Professional, personal service to alleviate debt.
We know that everyone's situation is unique and we aim to help you find the right product for you. We may receive compensation when you visit our partners' sites or are approved for their products. You can read more about how we maintain editorial independence and how we make money here.Suspect you might need debt relief but aren’t sure what kind is right for you? Accredited Debt Relief might be able to help you. It works by matching clients to the best service with particular attention to how their credit score might be affected. Read on to find out if Accredited Debt Relief could be right for you.
- Free consultation. Yes, either by filling out a form online or calling its toll-free number.
Costs. Debt settlement fee of 18–25% of enrolled debt; debt management fee of $100–$200.
- Types of debt accepted. Secured, unsecured.
- Services offered. Debt consolidation, debt management, debt settlement.
- Minimum debt considered. N/A
- Typical turnaround. 24–48 months
- Accreditation: BBB, AFCC
- Ratings: BBB: A+, Trustpilot: 9.4/10
- Direct or third-party negotiations. Third-party.
- Service limitations. Not available in CO, CT, DE, GA, HI, IL, KS, ME, NH, ND, OR, RI, SC, VT, WA, WI.
- Free resources or tools. None.
- Customer service options. Phone, email.
What exactly is Accredited Debt Relief?
Accredited Debt Relief is a matching service that helps clients find services that best suit their personal financial situation. It can help you find a program that specializes in:
- Debt settlement. A bankruptcy alternative in which a debt settlement company negotiates with your creditors to bring down the amount you owe in unsecured debt. Accredited Debt Relief is a direct enrollment center for Freedom Debt Relief.
- Debt management. Lower your interest rates and monthly payments and get help dealing with collection agencies and creditor calls through a debt management program.
- Debt consolidation. Combine all of your loans into one by taking out a term loan that you use to pay off your lenders, typically at a lower interest rate.
How much does it cost?
Debt relief costs vary depending on what type of relief you’re looking for.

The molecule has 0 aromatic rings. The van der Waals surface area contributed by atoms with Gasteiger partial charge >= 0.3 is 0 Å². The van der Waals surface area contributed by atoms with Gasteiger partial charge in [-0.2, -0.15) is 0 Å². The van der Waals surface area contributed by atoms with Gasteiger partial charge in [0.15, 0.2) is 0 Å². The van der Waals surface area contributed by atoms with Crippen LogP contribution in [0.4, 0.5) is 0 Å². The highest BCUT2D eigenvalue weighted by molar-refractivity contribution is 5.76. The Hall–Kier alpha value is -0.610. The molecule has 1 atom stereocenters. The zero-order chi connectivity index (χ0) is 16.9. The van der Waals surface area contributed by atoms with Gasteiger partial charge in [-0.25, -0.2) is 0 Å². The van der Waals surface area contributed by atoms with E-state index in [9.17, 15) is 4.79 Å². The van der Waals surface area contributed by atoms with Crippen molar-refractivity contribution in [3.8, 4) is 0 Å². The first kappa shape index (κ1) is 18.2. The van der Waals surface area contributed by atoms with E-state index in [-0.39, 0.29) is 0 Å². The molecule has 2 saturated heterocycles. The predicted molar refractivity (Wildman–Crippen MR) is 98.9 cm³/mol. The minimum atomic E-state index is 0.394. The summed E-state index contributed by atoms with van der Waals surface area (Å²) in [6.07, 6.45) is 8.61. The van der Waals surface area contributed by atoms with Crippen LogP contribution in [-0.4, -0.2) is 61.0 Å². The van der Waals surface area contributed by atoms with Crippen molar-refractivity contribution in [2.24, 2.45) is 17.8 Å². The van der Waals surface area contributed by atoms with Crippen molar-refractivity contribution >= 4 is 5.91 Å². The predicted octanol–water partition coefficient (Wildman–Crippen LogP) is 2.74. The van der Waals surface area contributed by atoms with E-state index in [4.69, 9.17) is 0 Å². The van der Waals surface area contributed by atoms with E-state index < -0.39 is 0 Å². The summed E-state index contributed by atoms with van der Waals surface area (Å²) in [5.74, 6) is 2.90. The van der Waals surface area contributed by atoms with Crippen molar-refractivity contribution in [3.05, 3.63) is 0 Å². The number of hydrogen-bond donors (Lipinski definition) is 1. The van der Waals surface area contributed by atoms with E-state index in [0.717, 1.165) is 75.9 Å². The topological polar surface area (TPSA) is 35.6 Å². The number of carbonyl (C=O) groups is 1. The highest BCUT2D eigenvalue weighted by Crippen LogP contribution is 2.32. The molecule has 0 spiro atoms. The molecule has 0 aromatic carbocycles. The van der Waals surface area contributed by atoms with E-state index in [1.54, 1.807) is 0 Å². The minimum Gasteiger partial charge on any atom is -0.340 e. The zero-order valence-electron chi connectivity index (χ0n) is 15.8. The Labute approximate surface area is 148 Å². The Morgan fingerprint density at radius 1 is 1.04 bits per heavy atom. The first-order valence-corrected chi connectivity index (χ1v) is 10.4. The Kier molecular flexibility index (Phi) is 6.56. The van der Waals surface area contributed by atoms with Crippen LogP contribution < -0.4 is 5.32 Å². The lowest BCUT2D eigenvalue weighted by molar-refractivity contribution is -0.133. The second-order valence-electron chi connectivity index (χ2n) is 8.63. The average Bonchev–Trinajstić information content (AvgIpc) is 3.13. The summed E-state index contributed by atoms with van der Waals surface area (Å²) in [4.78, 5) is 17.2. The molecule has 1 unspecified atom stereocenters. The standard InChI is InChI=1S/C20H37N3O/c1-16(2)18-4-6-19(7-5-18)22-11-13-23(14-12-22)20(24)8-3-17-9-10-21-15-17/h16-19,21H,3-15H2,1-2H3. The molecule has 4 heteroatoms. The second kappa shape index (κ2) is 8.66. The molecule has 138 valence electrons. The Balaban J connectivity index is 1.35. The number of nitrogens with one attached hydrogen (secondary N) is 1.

Debt settlement fees typically range from 18% to 25% of the debt you enroll in the program at the time of settlement. Its debt settlement programs typically last between two and four years, although your first debt settlements typically begin after six to nine months of being in the program.
- For example, If you enroll $10,000 of credit card debt with an APR of 16% in a 24-month program, you could expect to owe $13,742.19 if no settlements are made during the program. You might have to pay around $2473 to $3436.
Debt management programs come with a monthly fee that typically ranges from $100 to $200, depending on how much debt you have. Debt management and debt settlement programs involve making monthly deposits into a trust account, part of which goes toward fees and the rest toward paying off or settling your debts.
- For example, if you enroll $30,000 in a debt management program, you might have to make a monthly payment of $600 — $500 toward your debts, and $100 as a fee. This is a little high. Many nonprofit debt management programs charge a fee of around $25.
None of the lenders Accredited Debt Relief works with charge underwriting fees, so all it will cost you is interest. Typically, clients who are pointed toward debt consolidation can qualify for a loan with an APR of 5% to 7%.
How much could I save?
Your savings also depend on what type of program you enroll in:
Debt settlement savings generally range from 32% to 25% of your enrolled debt — before taxes. The IRS treats most settled debt like taxable income unless you’re financially insolvent at the time of settlement. If you aren’t exempt, you could end up saving almost nothing, depending on your tax bracket.
How much you save with debt management depends on the interest rate you start off with. Some debt management companies are able to lower your interest between six and nine percentage points.
Like with debt management, how much you save depends on the interest rates you started out with and your new loan’s interest rate. Here’s an example of how much you might be able to save with a debt consolidation loan through Accredited Debt Relief:
|Type of debt||Balance||Minimum Monthly Payment||Interest rate|
If you consolidate these using a loan of $15,000 with a 7% APR and a five year term, you could lower your monthly payment by $83 and save $4772.3 on interest.
What are the benefits and drawbacks of Accredited Debt Relief?
- Lots of options. Accredited Debt Relief doesn’t pigeonholed its clients into one type of debt relief — ideal for someone who isn’t sure what type of debt relief it can benefit from.
- Helpful staff. Clients frequently say that its customer service team does a good job of simplifying an otherwise complicated and overwhelming process.